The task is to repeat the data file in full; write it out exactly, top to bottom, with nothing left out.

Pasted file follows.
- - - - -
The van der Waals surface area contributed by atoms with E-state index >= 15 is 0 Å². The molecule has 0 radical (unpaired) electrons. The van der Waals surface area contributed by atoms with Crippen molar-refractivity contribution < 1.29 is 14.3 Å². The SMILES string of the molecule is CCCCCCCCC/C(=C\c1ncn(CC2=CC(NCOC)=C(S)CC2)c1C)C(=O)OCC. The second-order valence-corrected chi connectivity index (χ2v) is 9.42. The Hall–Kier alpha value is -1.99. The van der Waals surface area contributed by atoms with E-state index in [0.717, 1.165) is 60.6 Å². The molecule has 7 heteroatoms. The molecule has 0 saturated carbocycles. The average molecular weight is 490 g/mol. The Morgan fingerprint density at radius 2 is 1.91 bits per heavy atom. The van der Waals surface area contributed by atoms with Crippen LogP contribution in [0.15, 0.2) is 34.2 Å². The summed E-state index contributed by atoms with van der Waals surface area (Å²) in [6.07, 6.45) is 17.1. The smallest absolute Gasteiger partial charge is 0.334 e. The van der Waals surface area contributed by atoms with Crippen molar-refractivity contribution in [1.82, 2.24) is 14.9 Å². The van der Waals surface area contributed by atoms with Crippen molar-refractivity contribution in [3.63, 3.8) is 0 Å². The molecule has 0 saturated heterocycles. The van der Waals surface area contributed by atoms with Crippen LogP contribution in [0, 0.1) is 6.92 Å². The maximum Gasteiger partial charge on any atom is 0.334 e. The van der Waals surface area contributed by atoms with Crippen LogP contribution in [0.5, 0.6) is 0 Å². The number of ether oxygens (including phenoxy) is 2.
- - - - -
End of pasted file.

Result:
The van der Waals surface area contributed by atoms with E-state index >= 15 is 0 Å². The molecule has 0 radical (unpaired) electrons. The van der Waals surface area contributed by atoms with Crippen molar-refractivity contribution < 1.29 is 14.3 Å². The SMILES string of the molecule is CCCCCCCCC/C(=C\c1ncn(CC2=CC(NCOC)=C(S)CC2)c1C)C(=O)OCC. The second-order valence-corrected chi connectivity index (χ2v) is 9.42. The Hall–Kier alpha value is -1.99. The van der Waals surface area contributed by atoms with E-state index in [0.717, 1.165) is 60.6 Å². The molecule has 7 heteroatoms. The molecule has 0 saturated carbocycles. The average molecular weight is 490 g/mol. The Morgan fingerprint density at radius 2 is 1.91 bits per heavy atom. The van der Waals surface area contributed by atoms with Crippen LogP contribution in [0.15, 0.2) is 34.2 Å². The summed E-state index contributed by atoms with van der Waals surface area (Å²) in [6.07, 6.45) is 17.1. The smallest absolute Gasteiger partial charge is 0.334 e. The van der Waals surface area contributed by atoms with Crippen molar-refractivity contribution in [1.82, 2.24) is 14.9 Å². The van der Waals surface area contributed by atoms with Crippen molar-refractivity contribution in [3.63, 3.8) is 0 Å². The molecule has 0 saturated heterocycles. The van der Waals surface area contributed by atoms with Crippen LogP contribution in [0, 0.1) is 6.92 Å². The maximum Gasteiger partial charge on any atom is 0.334 e. The van der Waals surface area contributed by atoms with Crippen LogP contribution in [0.5, 0.6) is 0 Å². The number of ether oxygens (including phenoxy) is 2.